NEAC recently launched a new website as part of an effort to revive its networking role, said Matthew Ellis, executive director of NEAC and National Episcopal Health Ministries.
At the grassroots ministry level, "it's sometimes difficult to know exactly what's going on out there. We've not had a mechanism for people to connect," he said. The hope is that NAEC's site can spotlight best practices, list resources -- including educational tool kits and curricula -- and foster connections among people who otherwise can feel isolated in their ministry.
"One of the things that really we're looking to do is to really expand that network and to make people feel part of an AIDS community again in the Episcopal Church," Ellis said.
NEAC soon will release a written strategy in response to General Convention's 2009 charge in Resolution A162 for it to participate in developing a comprehensive response to the HIV/AIDS crisis, Thomas said. "NEAC does still see itself as providing a means for people to do HIV ministry, whether that be by sharing resources, sharing stories, helping people see how they can do ministry in relation to HIV and AIDS."
“So, what can I eat!?” you may be asking. Let’s start with fruits and vegetables. With spring here and summer on its way the variety of fresh produce available is wonderful and getting better. A healthy diet should include at least 2-4 servings of fruit and 3-5 servings of vegetables a day. A serving of most of these is ½ cup, however, for greens like lettuce and spinach one cup is a serving size. A half cup serving is about the amount most people can hold in their cupped hand or an orange or apple about the size of a baseball.
According to Harvard Heart Letter some of the best at lowering LDL are eggplants, okra, apples, grapes, strawberries and citrus fruit because of the large amounts of fiber in them. One important point to remember is to vary the colors as much as possible-each color in produce correlates to the nutrients that food is rich in and those different nutrients help in our overall health and our body’s ability to fight off infection, inflammation and aging. Be aware of the amount of sodium in canned vegetables and steer away from fruits packed in “syrup”.
Here is the link to a website that gives some information on fruits and veggies and hints on working them into what you eat http://www.fruitsandveggiesmorematters.org.
Update: Here is Low Fat Lifestyle Part II.
Lynne LeBlanc has been a registered nurse since 1991 and a parish nurse since 2008. Her previous experience includes oncology, surgery (specializing in cardiovascular/thoracic and neurosurgery, but also cross-trained in just about every type), Pre-op/One Day Surgery, Medical/Surgical floor nursing and Home Health Case Management. She confesses that she now has the best nursing job in the world. She is a proud native of South Louisiana and a graduate of Northwestern State University of Louisiana.
From the Church Health Reader:
True comfort comes from filling ourselves not with food but with God. And one way we can fill ourselves with God’s comfort is by practicing and developing a spiritual discipline – just like we are doing in this devotional. We are not always inclined toward discipline, but need to practice ways that we can fill ourselves with God’s comfort on a daily basis. Only by practicing our faith in tangible ways can we truly live into the comfort that comes only from God.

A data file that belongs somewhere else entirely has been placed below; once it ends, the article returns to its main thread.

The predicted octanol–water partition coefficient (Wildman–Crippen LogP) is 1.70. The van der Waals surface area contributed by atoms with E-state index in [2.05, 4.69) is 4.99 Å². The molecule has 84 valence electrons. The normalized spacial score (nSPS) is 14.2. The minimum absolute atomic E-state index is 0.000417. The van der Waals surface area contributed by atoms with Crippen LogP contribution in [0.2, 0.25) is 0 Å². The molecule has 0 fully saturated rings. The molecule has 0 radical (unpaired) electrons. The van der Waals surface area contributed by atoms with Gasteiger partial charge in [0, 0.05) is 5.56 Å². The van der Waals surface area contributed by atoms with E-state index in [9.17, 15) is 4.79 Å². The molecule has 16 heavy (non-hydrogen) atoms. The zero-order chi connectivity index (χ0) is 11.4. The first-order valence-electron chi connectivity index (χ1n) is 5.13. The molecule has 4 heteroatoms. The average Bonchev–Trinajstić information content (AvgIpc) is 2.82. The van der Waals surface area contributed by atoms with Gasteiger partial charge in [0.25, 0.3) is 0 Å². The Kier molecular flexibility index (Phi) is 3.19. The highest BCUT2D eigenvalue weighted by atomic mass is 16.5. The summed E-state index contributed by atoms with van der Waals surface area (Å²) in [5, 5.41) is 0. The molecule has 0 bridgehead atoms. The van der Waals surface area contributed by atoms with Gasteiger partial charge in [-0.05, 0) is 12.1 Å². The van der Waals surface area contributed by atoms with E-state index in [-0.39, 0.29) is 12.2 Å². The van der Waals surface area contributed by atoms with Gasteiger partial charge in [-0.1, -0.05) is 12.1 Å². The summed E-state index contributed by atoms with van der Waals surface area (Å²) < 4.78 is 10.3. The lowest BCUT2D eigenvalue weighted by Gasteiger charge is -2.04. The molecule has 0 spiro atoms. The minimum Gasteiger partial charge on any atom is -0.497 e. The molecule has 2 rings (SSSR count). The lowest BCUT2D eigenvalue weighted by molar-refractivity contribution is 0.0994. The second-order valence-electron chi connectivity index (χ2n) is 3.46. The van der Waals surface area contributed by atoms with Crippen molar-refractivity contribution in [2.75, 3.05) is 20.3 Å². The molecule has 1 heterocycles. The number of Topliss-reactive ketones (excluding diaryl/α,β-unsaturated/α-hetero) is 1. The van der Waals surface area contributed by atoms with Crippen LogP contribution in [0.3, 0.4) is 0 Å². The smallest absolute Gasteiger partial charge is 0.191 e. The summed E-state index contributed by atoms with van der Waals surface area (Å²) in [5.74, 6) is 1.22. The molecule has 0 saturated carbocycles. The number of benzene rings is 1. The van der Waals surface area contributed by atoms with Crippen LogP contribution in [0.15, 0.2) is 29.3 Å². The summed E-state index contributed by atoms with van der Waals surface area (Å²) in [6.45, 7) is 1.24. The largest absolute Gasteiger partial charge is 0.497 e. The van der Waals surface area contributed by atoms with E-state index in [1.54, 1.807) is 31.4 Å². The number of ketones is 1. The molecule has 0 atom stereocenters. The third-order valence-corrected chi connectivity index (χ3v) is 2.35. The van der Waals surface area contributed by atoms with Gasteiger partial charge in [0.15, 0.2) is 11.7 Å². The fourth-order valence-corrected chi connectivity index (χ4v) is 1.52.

Therefore, our practice this week will focus on cooking a new kind of “comfort food.” Rather than relying on foods that make us feel stuffed, we will prepare and cook foods that are filling, foods that are made with nutritious elements and leave us feeling full and satisfied. One of the most common critiques of healthy foods is that they always leave us hungry and wanting more. But by eating more of certain foods we can feel full and satiated sooner and avoid eating on impulse. This type of food preparation is called “volumetrics” and was designed by Dr. Barbara Rolls. It is based on the idea that when we eat healthier foods, we can actually eat more food and feel full. This week we will explore how certain foods can bring us physical and emotional comfort, while remembering that true comfort begins and end with the practice of honoring God.
This week's recipes include:
- Pumpkin-Black Bean Soup
- Herbed Chicken and Dumplings
- Cheesy Spinach Cakes
- Chicken Nuggets made Healthy with Raw Broccoli Salad
- Bean Burgers and Sweet Potato Fries
- Italian Family Bake
Cheesy Spinach Cakes are right up my alley! Let us know in the comments section if you make any of these recipes and how they turn out for you!
You may be eating better, but are you drinking better? Some of the drinks that are advertised as healthy may actually be fooling us. Labels can sometimes be complicated and contain ingredients that we have never heard of; therefore, we are easily deceived. One rule that I use, is that if I can’t pronounce the name of the ingredient or I don’t know what it is, then it is probably something that I shouldn’t be putting in my body. Also if you’re going to drink it, and it isn’t water, then please make yourself of the servings per bottle. Sometimes people only look at the amount of calories that the drink contains, and they forget that the calorie amount may not be for the entire bottle. Can you guess which drink is the unhealthiest?
Top Ten Drinks ranked from least healthy to most healthy:
2. Some Juices
3. Caffeinated Drinks
4. Alcoholic Drinks
5. Health Shakes
6. Diet Sodas
7. Energy Drinks
8. Some Herbal Drinks
9. Flavored Water
10. Tap Water
The best choice is always filtered water! It is recommended that the average person drinks eight 8-ounces glasses of water daily. In order to determine your specific water intake, divide your weight (in pounds) by two, and the remaining number is the amount of ounces you should drink daily.
This emphasis on drinking more water and fewer sugary drinks is a key part of the new USDA Dietary Guidelines. Find a simple overview of the new guidelines here.
Brooke Curtis is currently a sophomore attending DePauw University with an intended biology major. She is serving as an intern for NEHM in early 2011.